I’m at the SHRM Talent Management Conference in Nashville this week. This morning I attended a session on improving employee retention by Linda Ginac at TalentGuard. Here are some thoughts on that topic…
Turnover is real
With average employee turnover by generation standing at 2 years (Millenials), 5 years (Gen X), and 7 years (Boomers), turnover is a real issue for organizations everywhere. According to a recent study, the average turnover in the US is 15% with just over 10% of that being voluntary/preventable.
Next week I’ll be attending the SHRM Talent Management Conference in Nashville. It’s an event focusing on recruiting and talent, and I’m excited about attending and sharing some of the sessions I’ll be viewing.
If you’re going to be there and want to connect, hit me up via email and we can try to make it work.
As a preview, here are the sessions I’m planning to check out during the event.
Big Data: Your Best Bet In The War For Talent
Why: As our organization has grown it has become harder to source from some of the same pools that we’ve used repeatedly over the years. I’m hoping to learn more about using data to help find the next person I hire.
Quality of Attrition: Management’s Favorite Human Capital Metric
Why: We have a long-standing discussion at work about the difference between retention and turnover. For our purposes, retention is preventable, turnover is not. I’m hoping to learn more about attrition, what the market averages are, and how we can leverage that for better organizational metrics.
Why: Thanks to my buddy Chris Ponder, I’ve been getting more interested in the field of performance improvement lately. I’d like to look at ways we can take our paper (shudder) performance reviews to another level with more impact to the business.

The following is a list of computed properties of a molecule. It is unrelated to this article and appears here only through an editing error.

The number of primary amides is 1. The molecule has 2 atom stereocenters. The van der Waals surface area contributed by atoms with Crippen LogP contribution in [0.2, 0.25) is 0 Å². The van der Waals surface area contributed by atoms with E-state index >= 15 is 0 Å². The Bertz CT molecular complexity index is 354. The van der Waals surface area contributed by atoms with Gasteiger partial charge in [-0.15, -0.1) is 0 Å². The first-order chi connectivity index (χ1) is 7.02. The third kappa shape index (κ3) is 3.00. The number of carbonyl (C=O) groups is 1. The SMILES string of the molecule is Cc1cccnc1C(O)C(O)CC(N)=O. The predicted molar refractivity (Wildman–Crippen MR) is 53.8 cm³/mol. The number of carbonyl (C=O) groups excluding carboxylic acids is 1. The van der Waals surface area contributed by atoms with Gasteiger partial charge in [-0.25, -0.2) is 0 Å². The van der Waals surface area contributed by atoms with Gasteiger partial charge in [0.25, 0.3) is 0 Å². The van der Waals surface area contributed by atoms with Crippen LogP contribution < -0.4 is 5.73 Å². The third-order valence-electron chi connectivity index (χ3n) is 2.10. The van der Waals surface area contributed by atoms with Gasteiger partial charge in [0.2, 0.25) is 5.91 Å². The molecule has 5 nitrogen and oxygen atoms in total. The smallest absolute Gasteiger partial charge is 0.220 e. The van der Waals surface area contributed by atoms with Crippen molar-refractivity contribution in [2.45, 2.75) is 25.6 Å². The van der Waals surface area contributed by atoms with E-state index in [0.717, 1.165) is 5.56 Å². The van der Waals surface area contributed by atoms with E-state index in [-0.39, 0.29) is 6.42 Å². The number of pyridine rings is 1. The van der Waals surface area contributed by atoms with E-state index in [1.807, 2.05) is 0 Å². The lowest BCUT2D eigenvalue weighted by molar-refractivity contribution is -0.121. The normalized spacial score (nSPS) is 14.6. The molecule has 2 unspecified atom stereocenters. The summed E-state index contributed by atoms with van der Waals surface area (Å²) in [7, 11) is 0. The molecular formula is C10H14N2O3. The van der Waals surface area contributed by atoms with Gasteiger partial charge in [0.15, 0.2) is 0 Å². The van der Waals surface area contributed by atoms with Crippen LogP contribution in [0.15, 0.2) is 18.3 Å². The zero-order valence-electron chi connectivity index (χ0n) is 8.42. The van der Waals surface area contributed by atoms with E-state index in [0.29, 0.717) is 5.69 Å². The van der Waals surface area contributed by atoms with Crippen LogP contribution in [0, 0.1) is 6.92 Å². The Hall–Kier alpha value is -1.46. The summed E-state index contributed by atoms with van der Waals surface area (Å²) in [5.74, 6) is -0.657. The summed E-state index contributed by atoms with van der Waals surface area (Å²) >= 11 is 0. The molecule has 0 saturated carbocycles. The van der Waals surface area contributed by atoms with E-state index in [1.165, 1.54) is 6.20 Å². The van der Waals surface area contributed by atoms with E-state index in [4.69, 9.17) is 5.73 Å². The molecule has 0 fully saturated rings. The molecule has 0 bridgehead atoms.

Effectively Managing a Remote Workforce
Why: We have more people outside our local office and we’re adding new work sites regularly. It becomes difficult to make sure everyone feels included and engaged when they are not physically in the same workplace. I’m looking for ideas on how managers can lead those people as well as how to make sure we’re taking care of the remote staff adequately.
Strategic Talent Acquisition: The “Talent Advisor” Approach
Basically, how valuable would your leadership say your recruiting function is? Do they think it enhances the overall business by finding the right people at the right time? I think we do this pretty well, but I am always looking for ways to improve our service delivery on the recruiting side.
Well? Anything in there look interesting to you? What would you like me to share about?
So the SHRM 2013 Conference is in Chicago. I’ll be there, will you?
This will be my third SHRM conference to attend, and my hope is that it will be the best one yet. 60+ other HR and recruiting bloggers will be there.
Who else is going? What sessions are you looking forward to?
I know it’s a few months away, but is anyone interested in a quick, informal meetup? Maybe for breakfast or something? I’d love to have the opportunity to chat with some of the smart people that follow the blog.
Hashtag #shrm13 for those following on Twitter.
Tips for SHRM 2013 conference first timers
Here’s a short video where I talk about my tips for the first-time attendees for the SHRM 2013 conference. Subscribers click here to view. The video notes are below if you don’t have time or can’t watch it now.
Here’s what I wish I had known ahead of time for my first SHRM conference events.
Plan to talk with 2-3 vendors who might be valuable partners for your company. Maybe not today, but six months or a year from now you might be looking for an applicant tracking system, a rewards supplier, etc. Take this time to talk with them face to face in the expo.
Look for the “parties” or after-hours events. I’m not a party kind of guy, but those events are great in that you can develop friendships and lasting connections. Bottom line: leave some space open for unscheduled networking and learning. Some of the best experiences you’ll ever have!
Start connecting with people before the event. That way you’ll have connections there on site that you can meet with and those connections can greatly enhance your enjoyment of the event.
Definitely plan to learn, take notes, and take things back with you. But those three areas are some that I wish I’d known about when I attended my first SHRM conference.
So, anyone else planning to attend? Do you have any tips for the first-timers out there?